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How Do Tip Credits Affect Minimum Wages in Michigan?

Employees all over Michigan earn tips in addition to their wages: waiters, hotel cleaning staff, bartenders, doorpeople, deliverypeople, movers, and many more. Employees who earn tips do, however, face a more complicated process regarding their pay. There is state and federal legislation on what a tip is, how much your employer must pay as minimum wage, and whether you need to contribute to a tip pool. Typically, when state and federal laws diverge, your boss is required to follow whichever law is most generous to you and your fellow employees. You may naturally be wondering what Michigan and federal laws apply to you, such as tip credits, and what protections you have for your pay. This article will explain that and more, so please read carefully. Don’t forget that for any employment concern, your first step should be to reach out to an experienced Marquette wage and hour lawyer.

Fundamentals of Tip Credits

You have minimum wage protections now as an employee who receives tips and you will still have minimum wage protections if you get a new job where you don’t earn tips. Most importantly, your tips belong to you, not your employer. There are times when your employer can, to a limited extent, use your tips, but these moments are limited to two specific circumstances.

The first situation in which an employer can use your tips is via what is known as a tip credit. The second situation is when an employer requires that employees contribute to a tip pool shared among all employees.

Some states, Michigan included, let employers count tips as if your employer paid you what you earned in tips. You will always have a right to earn the complete minimum wage per hour under federal law, unless state law indicates a higher state minimum wage, in which case state law takes precedence.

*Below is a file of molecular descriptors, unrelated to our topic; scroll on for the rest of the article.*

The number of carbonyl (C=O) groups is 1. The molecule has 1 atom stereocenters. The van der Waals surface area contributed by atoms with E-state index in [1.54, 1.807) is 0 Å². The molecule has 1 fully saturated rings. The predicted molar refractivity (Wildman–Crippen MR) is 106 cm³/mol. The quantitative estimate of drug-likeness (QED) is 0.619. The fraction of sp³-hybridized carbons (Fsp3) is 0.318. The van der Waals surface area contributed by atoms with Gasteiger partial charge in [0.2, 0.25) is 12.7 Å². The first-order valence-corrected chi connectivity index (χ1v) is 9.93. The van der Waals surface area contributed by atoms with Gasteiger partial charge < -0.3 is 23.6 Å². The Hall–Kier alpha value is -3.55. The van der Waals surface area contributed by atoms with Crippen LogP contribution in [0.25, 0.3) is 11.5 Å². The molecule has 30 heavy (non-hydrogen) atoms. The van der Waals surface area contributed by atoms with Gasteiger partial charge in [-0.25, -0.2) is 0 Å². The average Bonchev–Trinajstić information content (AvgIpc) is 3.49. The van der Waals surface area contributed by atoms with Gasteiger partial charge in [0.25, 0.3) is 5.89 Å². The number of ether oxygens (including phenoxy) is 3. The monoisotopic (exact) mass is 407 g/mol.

This is important to remember in Michigan. While the federal minimum wage is currently $7.25 per hour, the state minimum wage in Michigan became $10.10 on January 1, 2023.

Your employer is allowed to pay you less than the minimum wage, but only if the tips you earn together with what your employer pays you together add up to the minimum wage. A “tip credit” is the amount you earn in tips, which your employer is allowed by state and federal law to count towards your wage.

However, you should keep in mind that if you don’t earn at least minimum wage between the reduced payment your employer gives you and your tips, your employer must pay you enough so that you earn minimum wage. Since the most worker-friendly law applies, this means Michigan’s state minimum wage is what your employer must ensure you earn.

After the recent adjustments to Michigan’s minimum wage in 2023, employers are required to pay at least $3.84 per hour. The inverse here is that employers are allowed to claim $6.26 as a tip credit, provided your wage is at least $10.10 per hour with tips.

If you believe that your employer has withheld your rightful pay in any respect, please don’t hesitate to contact Berger Law for assistance.

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